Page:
The Revd Brutus Green
‘The Word of God is not chained’. That, if you like, is Scripture’s warning against taking itself too literally, taking it at its word. At the end of the lesson, our reader dutiful said ‘This is the Word of the Lord’ to which we all smartly replied ‘thanks be to God’; trapping it if you like with our little collaboration of affirmation. This is the Word of the Lord, but… ‘the Word of God is not chained’. I was with one of our people this week dropping off two children at school. He jumped out to quickly sign them in before we continued on to lunch, when an attendant popped out of nowhere and on this deserted private road in front of the school moved us on 25m to the official drop-off spot. This is how the Word of God sometimes feels, like a jobsworth parking attendant hanging around unnoticed and then tutting while noting down pointless infractions; but actually ‘the Word of God is not chained’.
This approach to Scripture is much older than Christianity. The Jewish practice of how to interpret Scripture is called Midrash - coming from the Hebrew word Darash, meaning ‘to seek out’ or ‘to explore’. For millennia Rabbis have argued over texts, speculated and invented subtexts and stories that bridge and fill out the Scriptures, in a continuous attempt to get at what God is really saying. If you just imagine for a moment how much has been written on Scripture in the last three thousand years of Judaism and Christianity, the vast libraries of commentaries, sermons, stories and fables, the biblical scholarship and theological interpretations, and compare it to the relatively slim sixty-six books of the Bible, you cannot but fail to grasp that the Word of God is very far from chained.
And Midrash continues today in all media. Perhaps you have seen Cecille B. de Mille’s 1956 film The Ten Commandments. Being visual, film has to interpret, and dramatically. Who knew Moses, played by Charlton Heston, and the Hebrews all looked and sounded like White American Southern Protestants? Is it surprising that bad-man Pharaoh was played by Russian Yul Brynner as the Cold War stepped up? Or, given that the Exodus story was the template for the pilgrim fathers finding the Promised Land in the New World, that Pharaoh had an English accent? Or perhaps you have seen Dreamworks’ 1998 movie, The Prince of Egypt. Multiculturalism is now evident, feminism has given us some strong female characters, the boys are all a bit metro and there’s even a nod to the Arab-Israeli conflict. The Word of God is not chained.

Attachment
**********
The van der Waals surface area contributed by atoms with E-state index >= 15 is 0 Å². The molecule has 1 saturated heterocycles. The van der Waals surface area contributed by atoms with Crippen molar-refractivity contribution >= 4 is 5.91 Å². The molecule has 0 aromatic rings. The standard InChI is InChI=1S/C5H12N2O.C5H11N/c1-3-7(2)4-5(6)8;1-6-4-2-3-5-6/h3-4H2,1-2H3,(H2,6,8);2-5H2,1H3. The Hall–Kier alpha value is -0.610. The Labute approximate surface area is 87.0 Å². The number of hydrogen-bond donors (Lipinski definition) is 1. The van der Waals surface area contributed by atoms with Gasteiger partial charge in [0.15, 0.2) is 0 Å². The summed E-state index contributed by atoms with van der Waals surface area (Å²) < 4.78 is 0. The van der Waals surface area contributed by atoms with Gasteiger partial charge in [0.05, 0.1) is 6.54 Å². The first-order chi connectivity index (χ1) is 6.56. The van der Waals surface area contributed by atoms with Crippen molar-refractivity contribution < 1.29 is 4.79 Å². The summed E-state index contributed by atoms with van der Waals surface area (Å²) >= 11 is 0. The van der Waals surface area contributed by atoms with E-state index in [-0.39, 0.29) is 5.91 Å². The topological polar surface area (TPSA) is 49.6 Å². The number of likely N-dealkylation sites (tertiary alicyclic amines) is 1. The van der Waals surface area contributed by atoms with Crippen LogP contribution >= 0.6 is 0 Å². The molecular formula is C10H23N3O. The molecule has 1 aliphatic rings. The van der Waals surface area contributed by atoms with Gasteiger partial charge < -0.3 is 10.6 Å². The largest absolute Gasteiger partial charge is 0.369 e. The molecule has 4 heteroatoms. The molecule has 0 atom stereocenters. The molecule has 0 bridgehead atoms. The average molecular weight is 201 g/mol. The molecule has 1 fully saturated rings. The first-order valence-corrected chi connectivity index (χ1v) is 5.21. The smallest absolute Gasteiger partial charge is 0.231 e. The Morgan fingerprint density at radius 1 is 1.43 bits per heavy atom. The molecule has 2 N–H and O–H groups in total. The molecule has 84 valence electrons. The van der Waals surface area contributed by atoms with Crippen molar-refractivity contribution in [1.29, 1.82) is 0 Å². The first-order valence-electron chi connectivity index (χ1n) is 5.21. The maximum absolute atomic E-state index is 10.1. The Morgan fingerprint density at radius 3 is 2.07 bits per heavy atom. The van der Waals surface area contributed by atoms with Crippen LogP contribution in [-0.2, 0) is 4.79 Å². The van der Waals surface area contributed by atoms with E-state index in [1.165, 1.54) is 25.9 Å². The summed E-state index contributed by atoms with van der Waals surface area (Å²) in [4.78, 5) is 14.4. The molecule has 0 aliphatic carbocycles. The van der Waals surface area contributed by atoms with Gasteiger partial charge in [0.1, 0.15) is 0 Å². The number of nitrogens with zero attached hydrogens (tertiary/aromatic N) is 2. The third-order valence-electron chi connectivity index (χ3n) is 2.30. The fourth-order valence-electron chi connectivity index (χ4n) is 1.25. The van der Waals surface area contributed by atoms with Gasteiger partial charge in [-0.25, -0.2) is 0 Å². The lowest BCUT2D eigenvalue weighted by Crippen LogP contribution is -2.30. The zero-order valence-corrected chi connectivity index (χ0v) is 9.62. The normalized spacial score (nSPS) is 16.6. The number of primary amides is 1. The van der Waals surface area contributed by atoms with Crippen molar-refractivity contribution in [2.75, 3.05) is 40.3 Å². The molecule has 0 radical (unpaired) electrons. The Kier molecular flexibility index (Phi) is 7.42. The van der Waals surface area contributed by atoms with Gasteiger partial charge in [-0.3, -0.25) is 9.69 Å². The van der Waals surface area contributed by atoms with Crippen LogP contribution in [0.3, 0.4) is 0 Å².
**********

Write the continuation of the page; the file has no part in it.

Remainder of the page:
Now there are some Christians who will tell you that the Word of God is chained in Scripture. There are other Christians who will tell you that the Word of God is chained in unchangeable liturgy, others who will tell you the Word of God is chained in the edicts of popes, bishops or councils. The Word of God is free and yet in all the church it is in chains. Chains for St Paul are a humiliation and a limitation. Why then do we let the Word of God suffer this?
When I was at university there was a Christian Union which had a rabble-rousing campaign offering postcards with the single word “certainty” on it; trying to draw in insecure and uncertain teenagers with a reassuring faith that could define everything from how to live to who your friends should be. Nigel Lawson once said that the time to be most fearful in politics is when a consensus emerges. That is when the argument ceases to be tested and a fashionable cause pushes out rigour. Well, Christianity does not want you to have certainty. This is not because God is playing some will you won’t you game in the celestial bookies. It’s because trying to understand who or what God is is a lifetime’s work. Working out how to be good and swapping your bad habits for good ones is a lifetime’s work. We are all works in progress, in thought and in deed.